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Monday, December 27, 2010

Nutcracker #2

Three days later, I woke up at 10 in the morning to catch an 11:00 live HD transmission from the Bolshoi Theatre of Yuri Grigorovich's Nutcracker.




I had seen Grigorovich's Nutcracker before on video and disliked it immensely. Grigorovich followed the Soviet tradition that was started by Vassily Vainonen in 1934 of radically altering the original libretto of the Nutcracker. Masha (called Clara in other productions) is now played by an adult ballerina, and in Act Two she falls in love with her Nutcracker Prince and they get married before Masha wakes up and finds out it was all a dream. The character of the Sugar Plum Fairy and the idea of the Kingdom of Sweets is gone.

Vassily Vainonen's production, which is still danced by the Kirov/Mariinsky and many other ballet companies, is a sweetly romantic fantasy and has its charm. In 1966, Yuri Grigorovich, who graduated from the Vaganova Academy and danced in the Vainonen production when he was young, decided to mount a production for the Bolshoi Ballet that also decided to outdo Vainonen – if Vainonen had more dance and more love than the 1892 Ivanov, Grigorovich’s ballet had DANCE DANCE DANCE and LOVE LOVE LOVE. The basic structure of the storyline was identical to Vainonen, but Grigorovich was determined to put his own stamp on the work. Even the traditionally pantomimed parts (the battle between the soldiers and the mice, Clara throwing a shoe at the Mouse King) are instead transformed into a nonstop barrage of dancing, filled with the usual Bolshoi arsenals of big tricks (huge diagonal leaps across the stage, the “shoulder drape” lifts). The Mouse King isn’t killed until Act 2.  While the Vainonen/Nureyev versions had real children dancing in the party scene, Grigorovich’s “children’ were short-statured females.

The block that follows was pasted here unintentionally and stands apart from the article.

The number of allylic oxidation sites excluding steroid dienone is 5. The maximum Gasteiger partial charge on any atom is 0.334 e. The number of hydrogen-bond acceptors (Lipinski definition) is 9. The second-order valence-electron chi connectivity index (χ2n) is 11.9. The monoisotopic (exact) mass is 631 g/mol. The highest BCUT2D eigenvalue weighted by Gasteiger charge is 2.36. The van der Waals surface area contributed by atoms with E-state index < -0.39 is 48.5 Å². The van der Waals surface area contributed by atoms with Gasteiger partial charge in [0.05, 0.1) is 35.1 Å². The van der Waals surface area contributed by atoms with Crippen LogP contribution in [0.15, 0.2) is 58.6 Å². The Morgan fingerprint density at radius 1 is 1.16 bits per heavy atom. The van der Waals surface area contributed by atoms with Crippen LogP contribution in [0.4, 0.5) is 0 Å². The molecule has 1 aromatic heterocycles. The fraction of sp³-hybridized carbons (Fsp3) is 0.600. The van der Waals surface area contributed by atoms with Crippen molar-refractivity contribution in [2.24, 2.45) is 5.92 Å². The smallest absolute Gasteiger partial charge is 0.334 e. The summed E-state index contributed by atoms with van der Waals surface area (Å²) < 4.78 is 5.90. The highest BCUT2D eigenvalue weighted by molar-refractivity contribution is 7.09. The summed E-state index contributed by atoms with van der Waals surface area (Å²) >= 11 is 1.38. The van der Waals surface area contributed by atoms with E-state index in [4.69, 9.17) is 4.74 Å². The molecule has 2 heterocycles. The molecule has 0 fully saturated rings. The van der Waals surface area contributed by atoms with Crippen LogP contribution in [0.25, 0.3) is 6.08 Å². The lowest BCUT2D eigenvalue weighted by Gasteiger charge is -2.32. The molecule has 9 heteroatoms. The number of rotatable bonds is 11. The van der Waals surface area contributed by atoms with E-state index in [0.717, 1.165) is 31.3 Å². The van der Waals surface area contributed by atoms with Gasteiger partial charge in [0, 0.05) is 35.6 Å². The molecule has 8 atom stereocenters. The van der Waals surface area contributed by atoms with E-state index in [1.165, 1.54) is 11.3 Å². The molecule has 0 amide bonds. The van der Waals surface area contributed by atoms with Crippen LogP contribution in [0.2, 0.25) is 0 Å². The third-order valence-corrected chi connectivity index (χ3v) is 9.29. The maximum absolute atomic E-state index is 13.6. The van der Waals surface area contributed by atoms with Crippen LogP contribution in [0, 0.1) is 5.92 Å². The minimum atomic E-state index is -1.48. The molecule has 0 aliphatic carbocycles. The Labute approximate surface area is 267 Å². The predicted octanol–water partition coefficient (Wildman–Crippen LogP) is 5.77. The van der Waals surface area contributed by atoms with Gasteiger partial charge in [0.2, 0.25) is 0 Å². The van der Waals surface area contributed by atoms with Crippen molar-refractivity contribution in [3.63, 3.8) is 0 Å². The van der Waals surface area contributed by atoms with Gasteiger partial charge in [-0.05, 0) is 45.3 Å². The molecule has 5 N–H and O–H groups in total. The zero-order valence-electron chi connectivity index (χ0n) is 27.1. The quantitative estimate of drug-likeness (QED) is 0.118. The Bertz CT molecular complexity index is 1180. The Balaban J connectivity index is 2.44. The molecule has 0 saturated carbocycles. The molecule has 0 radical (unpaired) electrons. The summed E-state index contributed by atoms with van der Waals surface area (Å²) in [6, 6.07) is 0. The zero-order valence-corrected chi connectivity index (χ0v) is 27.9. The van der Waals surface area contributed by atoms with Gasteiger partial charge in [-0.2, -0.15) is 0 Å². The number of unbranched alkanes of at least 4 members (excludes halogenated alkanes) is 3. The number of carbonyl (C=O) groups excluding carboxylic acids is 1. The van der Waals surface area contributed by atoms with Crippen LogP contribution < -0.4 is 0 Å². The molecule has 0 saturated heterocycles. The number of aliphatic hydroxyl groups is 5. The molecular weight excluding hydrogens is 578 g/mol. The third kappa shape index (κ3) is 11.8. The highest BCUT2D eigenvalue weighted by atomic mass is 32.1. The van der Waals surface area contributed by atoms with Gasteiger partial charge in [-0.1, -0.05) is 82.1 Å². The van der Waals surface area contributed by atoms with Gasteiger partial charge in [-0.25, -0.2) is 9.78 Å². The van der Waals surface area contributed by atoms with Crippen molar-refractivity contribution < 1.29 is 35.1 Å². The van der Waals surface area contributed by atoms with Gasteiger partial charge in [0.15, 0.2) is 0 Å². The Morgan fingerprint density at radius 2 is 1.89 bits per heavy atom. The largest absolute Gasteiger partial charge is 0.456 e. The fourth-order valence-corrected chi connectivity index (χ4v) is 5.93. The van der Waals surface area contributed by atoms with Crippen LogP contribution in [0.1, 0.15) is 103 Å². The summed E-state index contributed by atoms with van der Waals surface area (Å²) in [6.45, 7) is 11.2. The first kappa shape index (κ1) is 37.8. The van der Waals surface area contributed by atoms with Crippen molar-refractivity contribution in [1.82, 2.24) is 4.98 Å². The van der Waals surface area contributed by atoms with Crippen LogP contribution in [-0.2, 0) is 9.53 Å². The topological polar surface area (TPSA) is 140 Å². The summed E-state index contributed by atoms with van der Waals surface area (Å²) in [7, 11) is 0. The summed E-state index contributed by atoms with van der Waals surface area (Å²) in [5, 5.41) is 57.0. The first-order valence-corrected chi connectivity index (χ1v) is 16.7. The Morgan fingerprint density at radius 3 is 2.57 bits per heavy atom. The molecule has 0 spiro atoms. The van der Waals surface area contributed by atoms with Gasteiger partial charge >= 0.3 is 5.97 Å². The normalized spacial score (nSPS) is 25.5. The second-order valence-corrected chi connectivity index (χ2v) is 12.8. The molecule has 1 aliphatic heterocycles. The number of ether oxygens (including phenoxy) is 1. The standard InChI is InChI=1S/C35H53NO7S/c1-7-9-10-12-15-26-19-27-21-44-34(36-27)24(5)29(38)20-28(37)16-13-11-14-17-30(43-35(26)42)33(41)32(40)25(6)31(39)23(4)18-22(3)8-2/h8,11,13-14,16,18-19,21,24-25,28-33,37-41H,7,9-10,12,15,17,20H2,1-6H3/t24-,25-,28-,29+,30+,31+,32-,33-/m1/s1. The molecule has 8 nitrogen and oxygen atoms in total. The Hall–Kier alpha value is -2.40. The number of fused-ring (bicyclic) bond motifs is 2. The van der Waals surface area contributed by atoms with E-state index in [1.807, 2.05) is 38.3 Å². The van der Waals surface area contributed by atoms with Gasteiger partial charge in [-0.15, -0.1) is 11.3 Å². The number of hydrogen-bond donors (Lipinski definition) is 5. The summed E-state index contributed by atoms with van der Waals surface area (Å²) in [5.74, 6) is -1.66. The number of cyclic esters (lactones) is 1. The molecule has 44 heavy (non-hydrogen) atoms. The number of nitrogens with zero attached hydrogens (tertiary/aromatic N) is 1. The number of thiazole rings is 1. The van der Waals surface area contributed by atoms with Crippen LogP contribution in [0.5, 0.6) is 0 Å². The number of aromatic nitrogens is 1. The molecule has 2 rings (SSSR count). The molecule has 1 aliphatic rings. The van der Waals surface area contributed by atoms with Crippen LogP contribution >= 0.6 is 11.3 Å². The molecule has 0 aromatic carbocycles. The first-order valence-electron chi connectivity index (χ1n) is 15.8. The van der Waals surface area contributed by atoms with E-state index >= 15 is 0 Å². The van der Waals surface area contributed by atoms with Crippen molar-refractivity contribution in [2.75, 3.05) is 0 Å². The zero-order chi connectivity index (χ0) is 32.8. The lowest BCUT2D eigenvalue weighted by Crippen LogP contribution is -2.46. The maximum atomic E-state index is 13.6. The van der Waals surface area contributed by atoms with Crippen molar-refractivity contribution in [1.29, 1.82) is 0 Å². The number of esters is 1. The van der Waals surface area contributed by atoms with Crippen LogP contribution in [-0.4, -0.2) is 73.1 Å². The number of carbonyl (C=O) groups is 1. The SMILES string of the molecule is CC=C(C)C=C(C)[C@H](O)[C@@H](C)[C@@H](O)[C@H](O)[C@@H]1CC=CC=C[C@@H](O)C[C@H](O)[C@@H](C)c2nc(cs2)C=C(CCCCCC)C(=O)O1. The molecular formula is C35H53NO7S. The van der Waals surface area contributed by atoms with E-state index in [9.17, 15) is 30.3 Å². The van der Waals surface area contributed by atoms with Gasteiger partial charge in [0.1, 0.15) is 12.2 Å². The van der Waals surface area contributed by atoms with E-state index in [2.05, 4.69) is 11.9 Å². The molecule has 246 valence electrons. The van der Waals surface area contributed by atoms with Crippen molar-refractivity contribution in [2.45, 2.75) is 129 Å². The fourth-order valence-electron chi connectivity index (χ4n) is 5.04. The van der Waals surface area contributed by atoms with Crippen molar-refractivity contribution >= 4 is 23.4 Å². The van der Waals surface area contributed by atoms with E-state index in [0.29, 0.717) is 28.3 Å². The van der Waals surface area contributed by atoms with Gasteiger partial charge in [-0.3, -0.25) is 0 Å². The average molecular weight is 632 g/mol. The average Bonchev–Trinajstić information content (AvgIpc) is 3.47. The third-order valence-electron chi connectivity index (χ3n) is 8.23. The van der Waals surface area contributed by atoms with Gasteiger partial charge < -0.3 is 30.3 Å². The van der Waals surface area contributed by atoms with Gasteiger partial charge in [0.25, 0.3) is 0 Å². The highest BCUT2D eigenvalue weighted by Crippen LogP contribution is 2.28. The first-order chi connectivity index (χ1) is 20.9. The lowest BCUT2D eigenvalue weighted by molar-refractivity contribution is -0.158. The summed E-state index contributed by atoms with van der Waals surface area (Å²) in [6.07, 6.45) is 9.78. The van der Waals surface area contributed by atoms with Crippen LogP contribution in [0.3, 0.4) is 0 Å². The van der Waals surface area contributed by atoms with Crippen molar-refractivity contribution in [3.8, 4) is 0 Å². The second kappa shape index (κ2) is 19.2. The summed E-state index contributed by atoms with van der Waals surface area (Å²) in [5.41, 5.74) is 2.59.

In Act 2, Masha and the Prince during the grand pas de deux start by kneeling, as they would in an actual marriage ceremony. The various people that have danced in Act 2 surround  the couple, as if they were guests at the wedding. Their duet is a series of huge lifts designed to show off the muscular Bolshoi style, with a climax lift where the Prince lifts Masha aloft while Masha is standing vertical. I call it the “Grigorovich lift” because it’s become the Big Moment of Grigorovich’s ballet. After this lift BOTH the Prince and Masha are lifted by men carrying candelabras. It’s all very solemn. Not only are the Prince and Masha in love, all of a sudden we’re in the middle of a serious marriage ceremony. It is typical of Grigorovich’s Nutcracker, which is serious to the point of being an actual downer. The sets and costumes are mostly in dark drab colors. Perhaps the most ludicrous is the gray, Norman-Bates-like wigs the Snowflakes are wearing.

To give you an idea of Grigorovich's Nutcracker, here's a video clip:




But anyway, back to the performance. I disliked the production as much as I always have, but I must admit that the HD transmission lit up the stage a lot more than previous videos, which had always made the vast Bolshoi stage look pitch black at times. I also really liked the two leads, Artem Ovcharenko and Nina Kaptsova. I was stunned to find out that Kaptsova was born in 1978 and has been with the Bolshoi for over 12 years, as when I saw her last year in Le Corsaire she so convincingly played the youthful soubrette role of Gulnare. Ovcharenko was strong and muscular, but in a good way, like so many Bolshoi leading men of the past. He was able to the big Grigorovich lift in one hand, without a single break.

The corps de ballet also looked beautiful. They have been given more flattering, brighter costumes and wigs. They moved with grace, speed, and precision through Grigorovich's fussy choreography as if it were child's play. There was only one disaster -- Viktoria Osipova in the "Indian Dance" (otherwise known as the Arabian dance in most productions) was shaky from the start and ended up falling flat on her butt.

The live HD intermission contained an interview with Grigorovich himself, now a rather frail-looking elderly man. He spoke rather warmly about his love of the Nutcracker, how he danced it as a child at the Vaganova Academy, and how happy seeing performances of the Nutcracker still make him. He praised the young dancers of the performance, and said he was humbled that his version of the Nutcracker was still being performed. He seemed fairly sincere.  

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